Psychology Around the Net: April 9, 2016


Happy Saturday, sweet readers!

As you read this, I'm probably looking out my window wondering where spring went. (Snow? Really?) Or, if the weather forecast is wrong -- *fingers crossed* -- I'm outside romping around with my dog.

Regardless of your weather situation and how it affects your Saturday plans, you must check out the latest in mental health news this week first. Want to know about the possible negative impact of smartphone apps designed to help mental health management? We have it. How about signs that you're experiencing "sympathy pains" from your partner's depression? We have that, too.

Oh, and on a more upbeat scale, we've thrown in an inspiring call-to-action from the award-winning violinist and YouTube superstar, Lindsey Stirling.

Enjoy!

Continue Reading

Books

10 Books on Happiness & Success for Your Reading List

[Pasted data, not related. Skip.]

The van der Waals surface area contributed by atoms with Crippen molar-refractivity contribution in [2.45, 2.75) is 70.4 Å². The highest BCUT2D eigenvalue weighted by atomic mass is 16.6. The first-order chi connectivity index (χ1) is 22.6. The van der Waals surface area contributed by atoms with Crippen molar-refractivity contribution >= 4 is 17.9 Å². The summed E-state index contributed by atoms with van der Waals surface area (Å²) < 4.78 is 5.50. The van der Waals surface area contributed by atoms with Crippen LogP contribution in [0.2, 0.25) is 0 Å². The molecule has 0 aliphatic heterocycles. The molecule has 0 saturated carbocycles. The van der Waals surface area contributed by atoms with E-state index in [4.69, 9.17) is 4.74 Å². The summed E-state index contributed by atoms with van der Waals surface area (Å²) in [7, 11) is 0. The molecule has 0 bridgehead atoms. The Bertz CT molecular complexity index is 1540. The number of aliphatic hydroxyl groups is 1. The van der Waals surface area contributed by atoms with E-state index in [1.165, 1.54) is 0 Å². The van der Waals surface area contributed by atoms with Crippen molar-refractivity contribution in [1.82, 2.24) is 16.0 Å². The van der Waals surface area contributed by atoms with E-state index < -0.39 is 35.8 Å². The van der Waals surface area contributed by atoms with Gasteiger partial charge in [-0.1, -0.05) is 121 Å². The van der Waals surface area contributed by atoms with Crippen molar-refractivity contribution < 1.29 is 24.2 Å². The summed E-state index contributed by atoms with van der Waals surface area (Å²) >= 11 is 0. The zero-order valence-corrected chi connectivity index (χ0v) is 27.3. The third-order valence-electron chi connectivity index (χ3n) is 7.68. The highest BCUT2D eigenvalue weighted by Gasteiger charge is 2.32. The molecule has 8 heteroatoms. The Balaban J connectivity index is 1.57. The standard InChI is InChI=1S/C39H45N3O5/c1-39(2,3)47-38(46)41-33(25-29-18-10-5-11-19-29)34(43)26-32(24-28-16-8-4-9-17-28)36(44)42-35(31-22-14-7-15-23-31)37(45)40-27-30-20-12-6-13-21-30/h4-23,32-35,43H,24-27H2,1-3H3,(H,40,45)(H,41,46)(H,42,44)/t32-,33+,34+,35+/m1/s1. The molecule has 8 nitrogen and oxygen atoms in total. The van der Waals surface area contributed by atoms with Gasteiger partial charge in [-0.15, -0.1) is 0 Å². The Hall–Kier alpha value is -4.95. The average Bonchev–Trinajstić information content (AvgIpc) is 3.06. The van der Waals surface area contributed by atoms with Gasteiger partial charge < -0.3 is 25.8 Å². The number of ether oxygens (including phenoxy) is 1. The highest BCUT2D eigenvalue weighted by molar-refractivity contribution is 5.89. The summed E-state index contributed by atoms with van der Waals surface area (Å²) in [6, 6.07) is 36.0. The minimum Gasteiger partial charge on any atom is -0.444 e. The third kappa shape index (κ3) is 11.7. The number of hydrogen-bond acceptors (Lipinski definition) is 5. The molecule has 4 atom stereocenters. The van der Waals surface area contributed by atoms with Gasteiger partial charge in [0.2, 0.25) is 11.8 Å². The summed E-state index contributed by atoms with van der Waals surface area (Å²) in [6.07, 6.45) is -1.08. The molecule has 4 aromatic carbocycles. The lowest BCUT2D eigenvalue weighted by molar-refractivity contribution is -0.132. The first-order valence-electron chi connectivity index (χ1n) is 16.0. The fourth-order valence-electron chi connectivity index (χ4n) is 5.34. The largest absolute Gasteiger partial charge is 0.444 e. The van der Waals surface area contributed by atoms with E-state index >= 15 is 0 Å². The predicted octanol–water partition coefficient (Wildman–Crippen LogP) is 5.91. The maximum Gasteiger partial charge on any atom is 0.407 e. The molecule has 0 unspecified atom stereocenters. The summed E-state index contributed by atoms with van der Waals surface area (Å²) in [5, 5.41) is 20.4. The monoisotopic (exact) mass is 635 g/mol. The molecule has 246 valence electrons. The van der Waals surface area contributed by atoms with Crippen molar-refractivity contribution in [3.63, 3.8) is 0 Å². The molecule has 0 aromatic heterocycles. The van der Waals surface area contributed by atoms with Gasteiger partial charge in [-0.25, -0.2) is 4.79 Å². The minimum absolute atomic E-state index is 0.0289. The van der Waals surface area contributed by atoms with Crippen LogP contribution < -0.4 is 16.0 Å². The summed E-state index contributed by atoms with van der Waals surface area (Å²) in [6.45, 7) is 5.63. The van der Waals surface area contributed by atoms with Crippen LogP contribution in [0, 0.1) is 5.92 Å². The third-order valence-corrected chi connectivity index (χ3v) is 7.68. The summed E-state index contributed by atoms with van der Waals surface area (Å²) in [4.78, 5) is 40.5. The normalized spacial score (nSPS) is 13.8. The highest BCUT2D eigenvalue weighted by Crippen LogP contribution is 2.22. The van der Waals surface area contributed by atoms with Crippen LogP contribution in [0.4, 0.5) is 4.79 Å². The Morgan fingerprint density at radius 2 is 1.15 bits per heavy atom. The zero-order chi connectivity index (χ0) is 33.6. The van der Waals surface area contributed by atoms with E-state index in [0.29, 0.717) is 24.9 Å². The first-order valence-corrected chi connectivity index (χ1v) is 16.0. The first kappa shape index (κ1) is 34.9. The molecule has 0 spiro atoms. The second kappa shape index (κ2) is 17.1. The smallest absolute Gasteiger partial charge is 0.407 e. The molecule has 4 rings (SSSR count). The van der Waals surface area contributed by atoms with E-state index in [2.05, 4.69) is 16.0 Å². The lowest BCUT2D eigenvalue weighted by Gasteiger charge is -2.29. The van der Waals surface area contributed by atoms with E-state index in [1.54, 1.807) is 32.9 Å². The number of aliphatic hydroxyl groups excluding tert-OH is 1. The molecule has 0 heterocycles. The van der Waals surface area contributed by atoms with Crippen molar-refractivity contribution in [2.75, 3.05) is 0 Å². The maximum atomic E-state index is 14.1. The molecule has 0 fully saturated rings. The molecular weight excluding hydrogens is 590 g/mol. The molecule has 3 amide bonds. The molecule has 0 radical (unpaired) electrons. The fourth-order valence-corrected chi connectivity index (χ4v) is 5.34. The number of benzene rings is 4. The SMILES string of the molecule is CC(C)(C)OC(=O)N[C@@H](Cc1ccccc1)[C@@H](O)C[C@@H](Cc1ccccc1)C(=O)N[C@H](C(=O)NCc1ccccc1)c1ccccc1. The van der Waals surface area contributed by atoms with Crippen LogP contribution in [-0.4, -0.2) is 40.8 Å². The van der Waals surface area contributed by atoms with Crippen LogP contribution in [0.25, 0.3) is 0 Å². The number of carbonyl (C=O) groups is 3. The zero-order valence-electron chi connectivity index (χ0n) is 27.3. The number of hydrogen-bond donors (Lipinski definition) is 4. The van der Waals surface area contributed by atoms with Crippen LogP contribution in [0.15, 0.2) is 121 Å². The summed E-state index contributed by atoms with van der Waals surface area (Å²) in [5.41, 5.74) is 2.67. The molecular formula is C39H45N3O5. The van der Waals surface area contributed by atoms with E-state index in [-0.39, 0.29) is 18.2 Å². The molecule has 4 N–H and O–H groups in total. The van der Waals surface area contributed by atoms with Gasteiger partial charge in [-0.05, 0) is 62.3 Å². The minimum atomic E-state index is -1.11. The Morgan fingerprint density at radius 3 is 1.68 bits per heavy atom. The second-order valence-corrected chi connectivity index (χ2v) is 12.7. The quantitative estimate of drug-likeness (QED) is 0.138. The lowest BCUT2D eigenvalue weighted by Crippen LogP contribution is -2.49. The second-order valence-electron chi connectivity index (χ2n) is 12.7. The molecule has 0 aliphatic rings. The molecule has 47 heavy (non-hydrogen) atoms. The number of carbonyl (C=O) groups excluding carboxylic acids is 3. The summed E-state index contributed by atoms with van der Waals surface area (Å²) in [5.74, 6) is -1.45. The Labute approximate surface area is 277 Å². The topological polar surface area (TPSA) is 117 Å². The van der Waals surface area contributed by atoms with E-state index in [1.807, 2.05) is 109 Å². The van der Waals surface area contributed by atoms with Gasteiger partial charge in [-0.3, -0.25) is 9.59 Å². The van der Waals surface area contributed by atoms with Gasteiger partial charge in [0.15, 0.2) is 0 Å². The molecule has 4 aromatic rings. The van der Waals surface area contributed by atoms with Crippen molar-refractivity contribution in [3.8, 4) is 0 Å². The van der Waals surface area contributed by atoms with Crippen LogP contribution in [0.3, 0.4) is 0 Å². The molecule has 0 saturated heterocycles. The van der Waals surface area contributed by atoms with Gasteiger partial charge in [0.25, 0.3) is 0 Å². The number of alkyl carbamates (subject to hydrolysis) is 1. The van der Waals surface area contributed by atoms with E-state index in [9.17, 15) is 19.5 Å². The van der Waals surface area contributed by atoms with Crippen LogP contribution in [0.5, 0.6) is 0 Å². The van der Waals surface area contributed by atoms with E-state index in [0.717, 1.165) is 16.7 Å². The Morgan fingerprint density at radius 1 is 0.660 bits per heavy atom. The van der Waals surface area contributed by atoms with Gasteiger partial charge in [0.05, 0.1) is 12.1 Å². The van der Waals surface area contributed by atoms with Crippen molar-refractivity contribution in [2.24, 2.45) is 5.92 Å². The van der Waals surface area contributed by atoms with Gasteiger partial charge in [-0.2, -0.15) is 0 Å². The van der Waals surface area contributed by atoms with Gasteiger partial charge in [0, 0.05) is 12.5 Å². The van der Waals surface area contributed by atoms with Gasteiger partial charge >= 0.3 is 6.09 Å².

Being an entrepreneur is stressful work. You pour blood, sweat, and tears into making your business work. Even though it can test you down to your last nerve, there’s nothing more rewarding than starting your own company.

While it can be challenging to successfully balance your workload plus family, friends, fitness and some personal time, there are few things that rings true for most successful entrepreneurs. It’s their unwavering commitment to continuous self-improvement in all areas of their life from their business prowess to their personal relationships.
Continue Reading

College

How to Get Comfortable with Change & Fear of the Unknown in Your Career

It’s natural to desire a clear direction and sense of control in our careers. After all, the unknown can be intimidating, especially when it comes to your professional future.

But while it’s certainly comforting to have specific instructions provided at work, a fixation on structure and a constant need for direction can limit your potential. Fear of the unknown can prevent you from taking risks that could elevate your success, such as pitching an innovative idea for a new project or
Continue Reading

Anxiety and Panic